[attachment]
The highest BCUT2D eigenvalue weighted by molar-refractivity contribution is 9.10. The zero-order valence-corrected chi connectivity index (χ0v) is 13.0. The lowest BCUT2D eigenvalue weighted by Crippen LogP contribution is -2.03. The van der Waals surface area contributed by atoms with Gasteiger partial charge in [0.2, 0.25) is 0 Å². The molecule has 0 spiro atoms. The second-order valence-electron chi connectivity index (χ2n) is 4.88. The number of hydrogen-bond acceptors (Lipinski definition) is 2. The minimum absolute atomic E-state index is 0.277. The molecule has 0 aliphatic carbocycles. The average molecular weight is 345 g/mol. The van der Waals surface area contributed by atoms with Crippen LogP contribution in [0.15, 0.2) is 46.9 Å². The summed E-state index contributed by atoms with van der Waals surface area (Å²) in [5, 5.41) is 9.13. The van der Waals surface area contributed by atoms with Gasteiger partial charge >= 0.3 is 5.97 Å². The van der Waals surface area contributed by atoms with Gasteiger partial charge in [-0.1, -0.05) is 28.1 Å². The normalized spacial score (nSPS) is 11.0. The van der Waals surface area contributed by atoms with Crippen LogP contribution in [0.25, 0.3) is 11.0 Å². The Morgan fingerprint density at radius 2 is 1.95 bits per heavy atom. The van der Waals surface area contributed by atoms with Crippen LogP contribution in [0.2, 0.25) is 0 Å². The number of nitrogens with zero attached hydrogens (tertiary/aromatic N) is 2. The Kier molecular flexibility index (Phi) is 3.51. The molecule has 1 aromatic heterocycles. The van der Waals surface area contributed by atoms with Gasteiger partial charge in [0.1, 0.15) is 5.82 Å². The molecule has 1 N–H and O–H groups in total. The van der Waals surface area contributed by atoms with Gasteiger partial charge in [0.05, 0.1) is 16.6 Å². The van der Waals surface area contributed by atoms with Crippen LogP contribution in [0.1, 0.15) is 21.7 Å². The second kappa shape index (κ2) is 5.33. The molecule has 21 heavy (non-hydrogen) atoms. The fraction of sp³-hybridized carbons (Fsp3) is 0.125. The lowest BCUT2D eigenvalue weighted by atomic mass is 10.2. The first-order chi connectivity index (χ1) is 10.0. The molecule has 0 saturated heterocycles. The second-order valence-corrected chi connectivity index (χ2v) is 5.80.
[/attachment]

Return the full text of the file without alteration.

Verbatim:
The highest BCUT2D eigenvalue weighted by molar-refractivity contribution is 9.10. The zero-order valence-corrected chi connectivity index (χ0v) is 13.0. The lowest BCUT2D eigenvalue weighted by Crippen LogP contribution is -2.03. The van der Waals surface area contributed by atoms with Gasteiger partial charge in [0.2, 0.25) is 0 Å². The molecule has 0 spiro atoms. The second-order valence-electron chi connectivity index (χ2n) is 4.88. The number of hydrogen-bond acceptors (Lipinski definition) is 2. The minimum absolute atomic E-state index is 0.277. The molecule has 0 aliphatic carbocycles. The average molecular weight is 345 g/mol. The van der Waals surface area contributed by atoms with Crippen LogP contribution in [0.15, 0.2) is 46.9 Å². The summed E-state index contributed by atoms with van der Waals surface area (Å²) in [5, 5.41) is 9.13. The van der Waals surface area contributed by atoms with Gasteiger partial charge >= 0.3 is 5.97 Å². The van der Waals surface area contributed by atoms with Gasteiger partial charge in [-0.1, -0.05) is 28.1 Å². The normalized spacial score (nSPS) is 11.0. The van der Waals surface area contributed by atoms with Crippen LogP contribution in [0.25, 0.3) is 11.0 Å². The Morgan fingerprint density at radius 2 is 1.95 bits per heavy atom. The van der Waals surface area contributed by atoms with Crippen LogP contribution in [0.2, 0.25) is 0 Å². The number of nitrogens with zero attached hydrogens (tertiary/aromatic N) is 2. The Kier molecular flexibility index (Phi) is 3.51. The molecule has 1 aromatic heterocycles. The van der Waals surface area contributed by atoms with Gasteiger partial charge in [0.1, 0.15) is 5.82 Å². The molecule has 1 N–H and O–H groups in total. The van der Waals surface area contributed by atoms with Gasteiger partial charge in [0.05, 0.1) is 16.6 Å². The van der Waals surface area contributed by atoms with Crippen LogP contribution in [0.1, 0.15) is 21.7 Å². The second kappa shape index (κ2) is 5.33. The molecule has 21 heavy (non-hydrogen) atoms. The fraction of sp³-hybridized carbons (Fsp3) is 0.125. The lowest BCUT2D eigenvalue weighted by atomic mass is 10.2. The first-order chi connectivity index (χ1) is 10.0. The molecule has 0 saturated heterocycles. The second-order valence-corrected chi connectivity index (χ2v) is 5.80.